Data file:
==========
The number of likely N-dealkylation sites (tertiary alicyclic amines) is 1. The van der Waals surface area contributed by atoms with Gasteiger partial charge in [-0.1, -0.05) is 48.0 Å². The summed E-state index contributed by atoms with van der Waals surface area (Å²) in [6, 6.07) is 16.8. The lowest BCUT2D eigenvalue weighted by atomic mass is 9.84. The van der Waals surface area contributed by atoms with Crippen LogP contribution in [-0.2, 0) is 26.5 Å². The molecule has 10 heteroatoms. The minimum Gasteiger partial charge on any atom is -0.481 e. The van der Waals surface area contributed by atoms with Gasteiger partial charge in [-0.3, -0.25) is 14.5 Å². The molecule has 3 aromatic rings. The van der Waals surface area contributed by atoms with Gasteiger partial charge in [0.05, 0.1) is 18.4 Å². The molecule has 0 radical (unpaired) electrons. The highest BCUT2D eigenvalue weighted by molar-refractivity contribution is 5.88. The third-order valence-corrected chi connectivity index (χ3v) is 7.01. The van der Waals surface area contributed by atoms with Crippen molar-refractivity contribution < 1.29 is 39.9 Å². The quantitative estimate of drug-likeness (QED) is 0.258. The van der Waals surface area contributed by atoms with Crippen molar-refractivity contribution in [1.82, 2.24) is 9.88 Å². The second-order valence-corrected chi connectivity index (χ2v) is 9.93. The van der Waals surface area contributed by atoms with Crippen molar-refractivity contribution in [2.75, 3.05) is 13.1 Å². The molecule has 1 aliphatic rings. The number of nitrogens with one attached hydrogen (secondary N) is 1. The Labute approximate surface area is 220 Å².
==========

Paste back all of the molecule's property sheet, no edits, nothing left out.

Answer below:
The number of likely N-dealkylation sites (tertiary alicyclic amines) is 1. The van der Waals surface area contributed by atoms with Gasteiger partial charge in [-0.1, -0.05) is 48.0 Å². The summed E-state index contributed by atoms with van der Waals surface area (Å²) in [6, 6.07) is 16.8. The lowest BCUT2D eigenvalue weighted by atomic mass is 9.84. The van der Waals surface area contributed by atoms with Crippen LogP contribution in [-0.2, 0) is 26.5 Å². The molecule has 10 heteroatoms. The minimum Gasteiger partial charge on any atom is -0.481 e. The van der Waals surface area contributed by atoms with Gasteiger partial charge in [-0.3, -0.25) is 14.5 Å². The molecule has 3 aromatic rings. The van der Waals surface area contributed by atoms with Gasteiger partial charge in [0.05, 0.1) is 18.4 Å². The molecule has 0 radical (unpaired) electrons. The highest BCUT2D eigenvalue weighted by molar-refractivity contribution is 5.88. The third-order valence-corrected chi connectivity index (χ3v) is 7.01. The van der Waals surface area contributed by atoms with Crippen molar-refractivity contribution < 1.29 is 39.9 Å². The quantitative estimate of drug-likeness (QED) is 0.258. The van der Waals surface area contributed by atoms with Crippen molar-refractivity contribution in [1.82, 2.24) is 9.88 Å². The second-order valence-corrected chi connectivity index (χ2v) is 9.93. The van der Waals surface area contributed by atoms with Crippen molar-refractivity contribution in [2.75, 3.05) is 13.1 Å². The molecule has 1 aliphatic rings. The number of nitrogens with one attached hydrogen (secondary N) is 1. The Labute approximate surface area is 220 Å².